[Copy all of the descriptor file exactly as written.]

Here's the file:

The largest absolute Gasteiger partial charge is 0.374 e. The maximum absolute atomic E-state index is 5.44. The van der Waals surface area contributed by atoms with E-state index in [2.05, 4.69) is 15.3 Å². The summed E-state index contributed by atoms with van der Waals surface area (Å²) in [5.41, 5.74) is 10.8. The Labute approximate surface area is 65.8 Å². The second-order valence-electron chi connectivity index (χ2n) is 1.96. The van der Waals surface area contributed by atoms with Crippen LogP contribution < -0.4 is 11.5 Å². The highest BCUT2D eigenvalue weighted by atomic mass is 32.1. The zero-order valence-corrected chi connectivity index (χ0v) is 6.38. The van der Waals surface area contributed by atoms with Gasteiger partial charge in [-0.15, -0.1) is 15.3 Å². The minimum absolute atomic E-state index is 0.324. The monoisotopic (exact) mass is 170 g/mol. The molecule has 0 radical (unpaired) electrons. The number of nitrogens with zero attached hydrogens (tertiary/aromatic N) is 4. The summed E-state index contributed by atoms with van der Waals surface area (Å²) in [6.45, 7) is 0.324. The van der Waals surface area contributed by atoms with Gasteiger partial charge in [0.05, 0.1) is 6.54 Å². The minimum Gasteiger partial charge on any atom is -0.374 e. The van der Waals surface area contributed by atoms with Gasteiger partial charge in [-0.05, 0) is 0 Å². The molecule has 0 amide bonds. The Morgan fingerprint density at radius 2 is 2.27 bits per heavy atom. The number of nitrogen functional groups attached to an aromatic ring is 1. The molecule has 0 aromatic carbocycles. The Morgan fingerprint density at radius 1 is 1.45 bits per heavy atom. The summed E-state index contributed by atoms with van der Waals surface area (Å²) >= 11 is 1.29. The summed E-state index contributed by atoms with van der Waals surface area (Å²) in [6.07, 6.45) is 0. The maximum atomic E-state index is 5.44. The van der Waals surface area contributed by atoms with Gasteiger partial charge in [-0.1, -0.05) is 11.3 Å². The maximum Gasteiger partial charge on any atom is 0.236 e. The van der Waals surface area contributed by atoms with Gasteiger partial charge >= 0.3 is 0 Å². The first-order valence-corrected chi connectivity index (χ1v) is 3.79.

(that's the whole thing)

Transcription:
The largest absolute Gasteiger partial charge is 0.374 e. The maximum absolute atomic E-state index is 5.44. The van der Waals surface area contributed by atoms with E-state index in [2.05, 4.69) is 15.3 Å². The summed E-state index contributed by atoms with van der Waals surface area (Å²) in [5.41, 5.74) is 10.8. The Labute approximate surface area is 65.8 Å². The second-order valence-electron chi connectivity index (χ2n) is 1.96. The van der Waals surface area contributed by atoms with Crippen LogP contribution < -0.4 is 11.5 Å². The highest BCUT2D eigenvalue weighted by atomic mass is 32.1. The zero-order valence-corrected chi connectivity index (χ0v) is 6.38. The van der Waals surface area contributed by atoms with Gasteiger partial charge in [-0.15, -0.1) is 15.3 Å². The minimum absolute atomic E-state index is 0.324. The monoisotopic (exact) mass is 170 g/mol. The molecule has 0 radical (unpaired) electrons. The number of nitrogens with zero attached hydrogens (tertiary/aromatic N) is 4. The summed E-state index contributed by atoms with van der Waals surface area (Å²) in [6.45, 7) is 0.324. The van der Waals surface area contributed by atoms with Gasteiger partial charge in [0.05, 0.1) is 6.54 Å². The minimum Gasteiger partial charge on any atom is -0.374 e. The van der Waals surface area contributed by atoms with Gasteiger partial charge in [-0.05, 0) is 0 Å². The molecule has 0 amide bonds. The Morgan fingerprint density at radius 2 is 2.27 bits per heavy atom. The number of nitrogen functional groups attached to an aromatic ring is 1. The molecule has 0 aromatic carbocycles. The Morgan fingerprint density at radius 1 is 1.45 bits per heavy atom. The summed E-state index contributed by atoms with van der Waals surface area (Å²) >= 11 is 1.29. The summed E-state index contributed by atoms with van der Waals surface area (Å²) in [6.07, 6.45) is 0. The maximum atomic E-state index is 5.44. The van der Waals surface area contributed by atoms with Gasteiger partial charge in [-0.1, -0.05) is 11.3 Å². The maximum Gasteiger partial charge on any atom is 0.236 e. The van der Waals surface area contributed by atoms with Gasteiger partial charge >= 0.3 is 0 Å². The first-order valence-corrected chi connectivity index (χ1v) is 3.79.